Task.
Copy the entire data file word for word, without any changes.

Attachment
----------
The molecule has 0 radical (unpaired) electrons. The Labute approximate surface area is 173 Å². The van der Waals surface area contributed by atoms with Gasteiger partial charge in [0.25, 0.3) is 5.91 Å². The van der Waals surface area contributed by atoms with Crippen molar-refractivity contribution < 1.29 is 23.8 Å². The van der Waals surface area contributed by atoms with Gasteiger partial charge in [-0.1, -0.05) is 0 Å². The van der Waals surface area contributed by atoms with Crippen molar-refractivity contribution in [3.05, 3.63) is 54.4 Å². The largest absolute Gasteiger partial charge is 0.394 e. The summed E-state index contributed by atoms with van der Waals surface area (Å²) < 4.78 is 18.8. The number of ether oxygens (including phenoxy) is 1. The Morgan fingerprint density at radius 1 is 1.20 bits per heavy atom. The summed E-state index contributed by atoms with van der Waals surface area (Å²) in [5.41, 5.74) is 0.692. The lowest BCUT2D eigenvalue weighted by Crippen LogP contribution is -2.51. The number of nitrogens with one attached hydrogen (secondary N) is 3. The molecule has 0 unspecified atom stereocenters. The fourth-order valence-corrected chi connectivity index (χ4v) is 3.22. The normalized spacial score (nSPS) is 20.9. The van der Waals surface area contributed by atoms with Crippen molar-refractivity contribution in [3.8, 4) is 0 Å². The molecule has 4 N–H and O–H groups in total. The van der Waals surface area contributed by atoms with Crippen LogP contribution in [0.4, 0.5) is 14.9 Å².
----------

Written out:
The molecule has 0 radical (unpaired) electrons. The Labute approximate surface area is 173 Å². The van der Waals surface area contributed by atoms with Gasteiger partial charge in [0.25, 0.3) is 5.91 Å². The van der Waals surface area contributed by atoms with Crippen molar-refractivity contribution < 1.29 is 23.8 Å². The van der Waals surface area contributed by atoms with Gasteiger partial charge in [-0.1, -0.05) is 0 Å². The van der Waals surface area contributed by atoms with Crippen molar-refractivity contribution in [3.05, 3.63) is 54.4 Å². The largest absolute Gasteiger partial charge is 0.394 e. The summed E-state index contributed by atoms with van der Waals surface area (Å²) < 4.78 is 18.8. The number of ether oxygens (including phenoxy) is 1. The Morgan fingerprint density at radius 1 is 1.20 bits per heavy atom. The summed E-state index contributed by atoms with van der Waals surface area (Å²) in [5.41, 5.74) is 0.692. The lowest BCUT2D eigenvalue weighted by Crippen LogP contribution is -2.51. The number of nitrogens with one attached hydrogen (secondary N) is 3. The molecule has 0 unspecified atom stereocenters. The fourth-order valence-corrected chi connectivity index (χ4v) is 3.22. The normalized spacial score (nSPS) is 20.9. The van der Waals surface area contributed by atoms with Crippen molar-refractivity contribution in [3.8, 4) is 0 Å². The molecule has 4 N–H and O–H groups in total. The van der Waals surface area contributed by atoms with Crippen LogP contribution in [0.4, 0.5) is 14.9 Å².